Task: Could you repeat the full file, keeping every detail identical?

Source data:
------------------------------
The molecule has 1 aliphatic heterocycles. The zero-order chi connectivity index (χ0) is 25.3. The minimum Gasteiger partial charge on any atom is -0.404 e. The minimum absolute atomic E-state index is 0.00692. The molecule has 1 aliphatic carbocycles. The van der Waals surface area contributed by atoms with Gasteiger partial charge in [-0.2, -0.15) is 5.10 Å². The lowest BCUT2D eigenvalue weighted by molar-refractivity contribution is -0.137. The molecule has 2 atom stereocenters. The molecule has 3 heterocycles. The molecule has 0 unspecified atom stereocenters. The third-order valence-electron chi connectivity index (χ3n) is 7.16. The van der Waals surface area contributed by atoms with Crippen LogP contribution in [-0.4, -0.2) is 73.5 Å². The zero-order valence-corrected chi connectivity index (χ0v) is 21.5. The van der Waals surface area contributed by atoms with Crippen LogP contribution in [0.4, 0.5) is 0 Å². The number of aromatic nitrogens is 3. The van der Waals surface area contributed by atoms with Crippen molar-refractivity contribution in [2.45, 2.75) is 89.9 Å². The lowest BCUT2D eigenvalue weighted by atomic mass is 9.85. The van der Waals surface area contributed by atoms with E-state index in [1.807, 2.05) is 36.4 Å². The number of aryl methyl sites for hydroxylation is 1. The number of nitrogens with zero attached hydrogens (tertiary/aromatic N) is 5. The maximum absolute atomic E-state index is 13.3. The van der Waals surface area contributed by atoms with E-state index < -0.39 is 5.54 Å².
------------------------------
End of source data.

The molecule has 1 aliphatic heterocycles. The zero-order chi connectivity index (χ0) is 25.3. The minimum Gasteiger partial charge on any atom is -0.404 e. The minimum absolute atomic E-state index is 0.00692. The molecule has 1 aliphatic carbocycles. The van der Waals surface area contributed by atoms with Gasteiger partial charge in [-0.2, -0.15) is 5.10 Å². The lowest BCUT2D eigenvalue weighted by molar-refractivity contribution is -0.137. The molecule has 2 atom stereocenters. The molecule has 3 heterocycles. The molecule has 0 unspecified atom stereocenters. The third-order valence-electron chi connectivity index (χ3n) is 7.16. The van der Waals surface area contributed by atoms with Crippen LogP contribution in [-0.4, -0.2) is 73.5 Å². The zero-order valence-corrected chi connectivity index (χ0v) is 21.5. The van der Waals surface area contributed by atoms with Crippen LogP contribution in [0.4, 0.5) is 0 Å². The number of aromatic nitrogens is 3. The van der Waals surface area contributed by atoms with Crippen molar-refractivity contribution in [2.45, 2.75) is 89.9 Å². The lowest BCUT2D eigenvalue weighted by atomic mass is 9.85. The van der Waals surface area contributed by atoms with E-state index in [1.807, 2.05) is 36.4 Å². The number of aryl methyl sites for hydroxylation is 1. The number of nitrogens with zero attached hydrogens (tertiary/aromatic N) is 5. The maximum absolute atomic E-state index is 13.3. The van der Waals surface area contributed by atoms with E-state index < -0.39 is 5.54 Å².